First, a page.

Gabby Urso, who plays Hope, Cladwell’s daughter and a new employee of UGC, said that the cast talked about what each of the characters represented even before beginning rehearsals. “The point of the show is the distinct message it wants to send,” she said, and the characters are all stereotypes.
“Hope is kind of a naive, innocent girl who doesn’t know the evilness the world is made of,” Urso said. “She kind of represents ‘hope’ for a newer, better future.”
“It’s really not a story in the sense of many other musicals where you fall in love with the leading man or leading lady,” Uthgenanannt said. Actors are trained to go deep into their characters, and in this show that’s not possible because the characters aren’t deep.
“Caldwell Cladwell is your big business archetype,” said Uthgenanannt. “He’s out for himself and only himself. It’s a very fun role to play due to the time in which we live,” he added.
“Yes, it’s comedic, but it’s like holding a mirror to society. It makes you think about your ways,” Urso said. “I think the message is pretty clear.”
There are multiple full-cast musical numbers, and a “small, but rocking” pit orchestra. “The music is great,” said Urso.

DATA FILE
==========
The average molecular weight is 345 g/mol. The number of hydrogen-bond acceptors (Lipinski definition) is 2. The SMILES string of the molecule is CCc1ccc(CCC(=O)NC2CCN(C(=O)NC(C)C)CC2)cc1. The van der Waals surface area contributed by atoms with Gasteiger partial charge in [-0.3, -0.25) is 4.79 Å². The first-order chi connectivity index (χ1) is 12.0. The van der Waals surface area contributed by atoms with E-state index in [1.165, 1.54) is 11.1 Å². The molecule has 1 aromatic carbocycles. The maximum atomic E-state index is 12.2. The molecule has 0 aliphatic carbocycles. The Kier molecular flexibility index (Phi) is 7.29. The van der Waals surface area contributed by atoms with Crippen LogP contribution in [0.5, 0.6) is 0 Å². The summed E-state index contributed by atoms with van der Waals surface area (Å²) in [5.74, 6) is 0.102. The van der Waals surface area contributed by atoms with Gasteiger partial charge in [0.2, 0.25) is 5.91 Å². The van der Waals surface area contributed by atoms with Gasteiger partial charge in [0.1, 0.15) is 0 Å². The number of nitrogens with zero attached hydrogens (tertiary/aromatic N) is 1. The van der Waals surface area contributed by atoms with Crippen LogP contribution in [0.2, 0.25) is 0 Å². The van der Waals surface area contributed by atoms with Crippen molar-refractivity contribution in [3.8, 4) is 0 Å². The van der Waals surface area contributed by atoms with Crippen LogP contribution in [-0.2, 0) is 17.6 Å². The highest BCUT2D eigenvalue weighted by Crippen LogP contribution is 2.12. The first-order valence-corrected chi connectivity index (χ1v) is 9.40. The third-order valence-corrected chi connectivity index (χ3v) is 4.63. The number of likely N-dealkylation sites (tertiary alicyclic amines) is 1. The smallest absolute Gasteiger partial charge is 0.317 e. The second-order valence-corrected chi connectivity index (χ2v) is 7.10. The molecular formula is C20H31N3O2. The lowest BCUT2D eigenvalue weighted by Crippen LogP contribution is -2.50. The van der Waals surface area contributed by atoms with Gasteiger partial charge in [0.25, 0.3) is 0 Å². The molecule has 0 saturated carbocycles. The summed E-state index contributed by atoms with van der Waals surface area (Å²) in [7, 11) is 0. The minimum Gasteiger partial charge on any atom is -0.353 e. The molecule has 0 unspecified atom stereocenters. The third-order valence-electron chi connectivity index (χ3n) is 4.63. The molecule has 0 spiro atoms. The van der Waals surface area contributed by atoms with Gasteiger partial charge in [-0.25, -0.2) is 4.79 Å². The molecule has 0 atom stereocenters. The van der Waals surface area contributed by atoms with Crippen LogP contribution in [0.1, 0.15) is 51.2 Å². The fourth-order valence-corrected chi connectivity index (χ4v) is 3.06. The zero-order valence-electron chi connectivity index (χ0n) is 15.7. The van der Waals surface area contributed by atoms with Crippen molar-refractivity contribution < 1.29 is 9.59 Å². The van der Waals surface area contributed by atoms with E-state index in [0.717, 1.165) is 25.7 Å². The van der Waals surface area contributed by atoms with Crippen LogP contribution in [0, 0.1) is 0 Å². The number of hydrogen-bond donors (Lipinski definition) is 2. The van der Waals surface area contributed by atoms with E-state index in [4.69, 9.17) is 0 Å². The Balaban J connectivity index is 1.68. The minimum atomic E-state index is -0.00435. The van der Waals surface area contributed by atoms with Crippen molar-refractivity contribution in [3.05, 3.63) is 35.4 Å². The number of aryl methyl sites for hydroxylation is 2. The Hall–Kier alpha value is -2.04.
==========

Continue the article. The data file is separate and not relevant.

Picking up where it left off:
“The lines are fun to say and the songs are fun to sing,” Vitelli said. And while the show’s premise is “pay-to-pee,” the show goes much deeper than the name Urinetown might indicate.
Performance dates and times are:
- Friday, March 9 at 7 p.m.
- Saturday, March 10 at 7 p.m.
- Sunday, March 11 at 2 p.m.
- Friday, March 16 at 7 p.m.
- Saturday, March 17 at 7 p.m.
Tickets are $18 for adults and $15 for students and children. Advance purchase online at www.conardhighschoolmusical.com is recommended to ensure availability. If any tickets remain they will be sold at the door. There are a limited number of wheelchair accessible seats.
All performances will be held in the Conard High School auditorium, 110 Beechwood Rd., West Hartford, CT.
Any questions can be directed to Liz Grabber at [email protected].
- Officer Lockstock – Miles Brown
- Caldwell B. Cladwell – Charlie Uthgenannt
- Bobby – Matthew Vitelli
- Officer Barrel – Nathan Souza
- Little Sally – Maddie Gallinoto
- Hope – Gabby Urso
- Penelope Pennywise – Delina Bartolomei
- Senator Fipp – Ray Plocharczyk
- Mr. McQueen – Wil Barry
- Dr. Billeaux – Sara Radonis
- Mrs. Millenium – Sam Bowin
- Hot Blades Harry – Nick Roberts
- Joseph “Old Man” Strong – Daniel Santana-Gonzalez
- Tiny Tom – Luke Yanosy
- Little Becky Two Shoes – Zoe Healey
- Josephine “Old Ma”Strong – Lila Goldstein
- SoupySue – Katie Kopp
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URINETOWN THE MUSICAL, music and lyrics by Mark Hollmann, book and lyrics by Greg Kotis. Urinetown was produced on Broadway in September, 2001, by the Araca Group and Dodger Theatricals in association with TheaterDreams, Inc., and Lauren Mitchell. Urinetown is presented through special arrangement with Music Theatre International (MTI). All authorized performance materials are also supplied by MTI. www.MTIShows.com